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Hoof Trimming Explained

Hooves may be trimmed preventively or curatively. Lameness in cattle can reduce meat, milk production and fertility, and cause reproductive problems, suffering and expense. Trimming is better although it will not prevent all cases of lameness. Exceptions will occur now and then. Our goal is to balance the weight bearing between the inner and outer claws, correct the altered displacement of weight from heel to toe in overgrown claws, return the claws to normal shape and proportions, and to find and correct early lesions.

A good hoof trimming programme is essential in order to prevent lameness and is the most cost effective way to combat foot problems. But it is equally true that lameness problems can result from poor trimming. Intervals at which cows need trimming depend on farm conditions, but a general recommendation by Aled is to have all cows trimmed twice per year, once at drying off and once 80 -120 days calved.

Some cows with poor hoof conformation require more frequent trimming (for example, every 60 to 90 days), and cows with long lactations should be trimmed again prior to drying-off. There are also benefits in some herds to trim heifers before their first calving provided that the job is done by a skilled trimmer.

Lame cows should be trimmed as soon as they are seen lame. Trimming must be carried out by someone who understands the conformation and function of the feet and claws and who knows what the effects of housing conditions are on the horn growth.

Back feet - Lameness occurs in the hind feet more frequently than in the forefeet and in 95-99% of the cases the outer claw of the hind feet is affected. The reason is that the horn of the outer claw grows faster than it wears. Growth and wear of the hind inner claw are more evenly-balanced. The extra horn growth in the outer claw is caused by the way cows walk on hard and sometimes slippery floors.

Front feet - In the forefeet lameness is less frequent. If it does occur, mostly the inner claws are affected, often caused by the cow reaching forward in order to eat. This exercise may lead to overburdened and slightly twisted claws.

The primary aims of good foot trimming are:

Returning hooves to the ideal shape so that they are balanced, better capable of supporting the cow's weight and less likely to be affected by future problems.

Removing horn around an ulcer or lesion in order to reduce any pain caused by the lesion by reducing the pressure on it as the cow transfers weight onto the claw when walking, promoting increased mobility and aiding healing. This may also involve the fitting of a 'block' or similar device to further reduce the trauma of a lesion.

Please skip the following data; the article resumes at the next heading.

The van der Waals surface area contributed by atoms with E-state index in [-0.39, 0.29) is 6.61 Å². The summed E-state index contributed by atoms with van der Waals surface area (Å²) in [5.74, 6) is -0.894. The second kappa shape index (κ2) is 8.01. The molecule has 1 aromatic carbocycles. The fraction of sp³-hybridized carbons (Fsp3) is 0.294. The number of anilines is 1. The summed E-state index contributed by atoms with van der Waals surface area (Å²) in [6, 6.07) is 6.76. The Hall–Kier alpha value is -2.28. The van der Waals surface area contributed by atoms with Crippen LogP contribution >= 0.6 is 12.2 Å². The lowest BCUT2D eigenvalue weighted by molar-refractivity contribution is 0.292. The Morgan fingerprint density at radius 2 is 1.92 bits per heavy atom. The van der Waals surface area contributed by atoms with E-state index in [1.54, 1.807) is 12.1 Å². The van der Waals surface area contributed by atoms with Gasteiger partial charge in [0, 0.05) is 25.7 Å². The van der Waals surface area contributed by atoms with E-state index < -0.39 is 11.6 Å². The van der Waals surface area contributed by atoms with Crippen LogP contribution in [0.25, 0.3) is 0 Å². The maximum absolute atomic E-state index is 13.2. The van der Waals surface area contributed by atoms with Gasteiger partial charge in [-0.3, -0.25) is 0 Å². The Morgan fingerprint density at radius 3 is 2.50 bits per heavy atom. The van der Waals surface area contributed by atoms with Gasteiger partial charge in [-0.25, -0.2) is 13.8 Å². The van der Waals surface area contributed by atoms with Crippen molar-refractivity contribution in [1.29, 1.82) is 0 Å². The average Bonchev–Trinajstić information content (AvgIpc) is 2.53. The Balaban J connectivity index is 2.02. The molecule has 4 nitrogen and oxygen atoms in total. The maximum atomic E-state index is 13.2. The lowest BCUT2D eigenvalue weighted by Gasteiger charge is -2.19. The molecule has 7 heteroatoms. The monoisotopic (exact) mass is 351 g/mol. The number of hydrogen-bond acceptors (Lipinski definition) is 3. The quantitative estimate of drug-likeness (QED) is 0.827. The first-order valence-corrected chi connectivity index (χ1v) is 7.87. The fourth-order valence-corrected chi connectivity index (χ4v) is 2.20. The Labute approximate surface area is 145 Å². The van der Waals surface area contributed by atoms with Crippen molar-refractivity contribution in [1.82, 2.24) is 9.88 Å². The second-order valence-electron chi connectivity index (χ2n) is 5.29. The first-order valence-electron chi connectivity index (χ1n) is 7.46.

Removing dead and diseased horn and other tissue to promote the growth of healthy new horn.

Removing horn to promote the draining of muck and slurry from around a lesion - and also any pus formed by an infection - to discourage the formation of abscesses.

Some of the more common types of lameness identified on UK farms are:-

Sole ulcer – Often associated with SARA (Sub-Acute Ruminal Acidosis) This is a recurrent low (acidic) rumen pH causing a hostile rumen environment to the good rumen bacteria therefore inhibiting digestion of food, or misshapen or poorly trimmed feet.

White line disease – Sharp stones and tight turns are often associated with this condition in which the hoof wall separates at its weakest point- the white line.

Digital dermatitis – A highly infectious condition often associated with a contaminated environment such as cows standing in slurry or potholes/puddles/dirty gateways along cow tracks.

Laminitis – More prevalent than you would think.  Associated with dietary problems e.g. overfeeding of concentrate in the parlour. Associated with SARA.

Foul in the foot – An infection associated with wet conditions/ stony or stubbly ground. Increased risk after calving.

Tips for keeping your cow’s feet healthy:

Carry out regular visits with your hoof trimmer.

Improve housing, have good cubicle design and comfortable bedding.This increases the time cows spend lying down reducing pressures on their feet.

Regular foot bathing for digital dermatitis and healthy feet.

Good maintenance of concrete yards and tracks to prevent potholes and stones.

Frequent slurry scraping (standing in slurry softens cows feet and predisposes to infectious disease.

Improve or install cow tracks.

Keep full and accurate records so if there is a problem you can identify it and deal with it early.

Promote good rumen health especially during early lactation by using sound feeding practices to reduce the risk of laminitis.

Locomotion score regularly to identify problems early and treat accordingly.


Contact Details

Tynywaun Farm,

Tel: 07812 241367